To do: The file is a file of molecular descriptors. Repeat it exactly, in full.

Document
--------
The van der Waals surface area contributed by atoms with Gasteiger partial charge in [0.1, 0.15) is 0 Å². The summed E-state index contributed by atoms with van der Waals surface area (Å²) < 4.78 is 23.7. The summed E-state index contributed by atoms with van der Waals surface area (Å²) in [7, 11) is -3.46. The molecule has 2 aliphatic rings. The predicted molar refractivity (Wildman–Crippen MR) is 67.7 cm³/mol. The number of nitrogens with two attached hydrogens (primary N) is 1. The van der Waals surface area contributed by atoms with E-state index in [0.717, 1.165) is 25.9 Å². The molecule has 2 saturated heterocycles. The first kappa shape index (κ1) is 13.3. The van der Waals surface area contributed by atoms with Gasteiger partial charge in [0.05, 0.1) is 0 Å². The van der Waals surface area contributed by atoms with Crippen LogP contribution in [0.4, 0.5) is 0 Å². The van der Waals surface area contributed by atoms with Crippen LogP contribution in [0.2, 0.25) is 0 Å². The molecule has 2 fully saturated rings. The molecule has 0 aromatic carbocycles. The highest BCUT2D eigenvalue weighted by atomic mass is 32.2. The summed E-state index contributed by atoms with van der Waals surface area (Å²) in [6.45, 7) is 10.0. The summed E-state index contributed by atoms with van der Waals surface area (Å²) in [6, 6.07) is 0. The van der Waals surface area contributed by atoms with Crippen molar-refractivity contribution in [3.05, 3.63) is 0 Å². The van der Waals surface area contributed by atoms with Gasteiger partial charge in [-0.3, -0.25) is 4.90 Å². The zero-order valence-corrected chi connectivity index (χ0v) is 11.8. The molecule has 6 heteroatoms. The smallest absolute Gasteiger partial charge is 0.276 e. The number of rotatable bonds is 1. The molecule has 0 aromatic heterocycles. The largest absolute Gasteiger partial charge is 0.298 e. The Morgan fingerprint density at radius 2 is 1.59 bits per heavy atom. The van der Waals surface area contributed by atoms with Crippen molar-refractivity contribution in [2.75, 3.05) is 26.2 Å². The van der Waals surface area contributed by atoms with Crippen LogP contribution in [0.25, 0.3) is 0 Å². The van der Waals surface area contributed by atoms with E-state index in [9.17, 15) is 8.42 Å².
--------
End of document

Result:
The van der Waals surface area contributed by atoms with Gasteiger partial charge in [0.1, 0.15) is 0 Å². The summed E-state index contributed by atoms with van der Waals surface area (Å²) < 4.78 is 23.7. The summed E-state index contributed by atoms with van der Waals surface area (Å²) in [7, 11) is -3.46. The molecule has 2 aliphatic rings. The predicted molar refractivity (Wildman–Crippen MR) is 67.7 cm³/mol. The number of nitrogens with two attached hydrogens (primary N) is 1. The van der Waals surface area contributed by atoms with E-state index in [0.717, 1.165) is 25.9 Å². The molecule has 2 saturated heterocycles. The first kappa shape index (κ1) is 13.3. The van der Waals surface area contributed by atoms with Gasteiger partial charge in [0.05, 0.1) is 0 Å². The van der Waals surface area contributed by atoms with Crippen LogP contribution in [0.4, 0.5) is 0 Å². The van der Waals surface area contributed by atoms with Crippen LogP contribution in [0.2, 0.25) is 0 Å². The molecule has 2 fully saturated rings. The molecule has 0 aromatic carbocycles. The highest BCUT2D eigenvalue weighted by atomic mass is 32.2. The summed E-state index contributed by atoms with van der Waals surface area (Å²) in [6.45, 7) is 10.0. The summed E-state index contributed by atoms with van der Waals surface area (Å²) in [6, 6.07) is 0. The van der Waals surface area contributed by atoms with Crippen molar-refractivity contribution in [3.05, 3.63) is 0 Å². The van der Waals surface area contributed by atoms with Gasteiger partial charge in [-0.3, -0.25) is 4.90 Å². The zero-order valence-corrected chi connectivity index (χ0v) is 11.8. The molecule has 6 heteroatoms. The smallest absolute Gasteiger partial charge is 0.276 e. The number of rotatable bonds is 1. The molecule has 0 aromatic heterocycles. The largest absolute Gasteiger partial charge is 0.298 e. The Morgan fingerprint density at radius 2 is 1.59 bits per heavy atom. The van der Waals surface area contributed by atoms with Crippen molar-refractivity contribution in [2.75, 3.05) is 26.2 Å². The van der Waals surface area contributed by atoms with Crippen LogP contribution in [0.25, 0.3) is 0 Å². The van der Waals surface area contributed by atoms with E-state index in [9.17, 15) is 8.42 Å².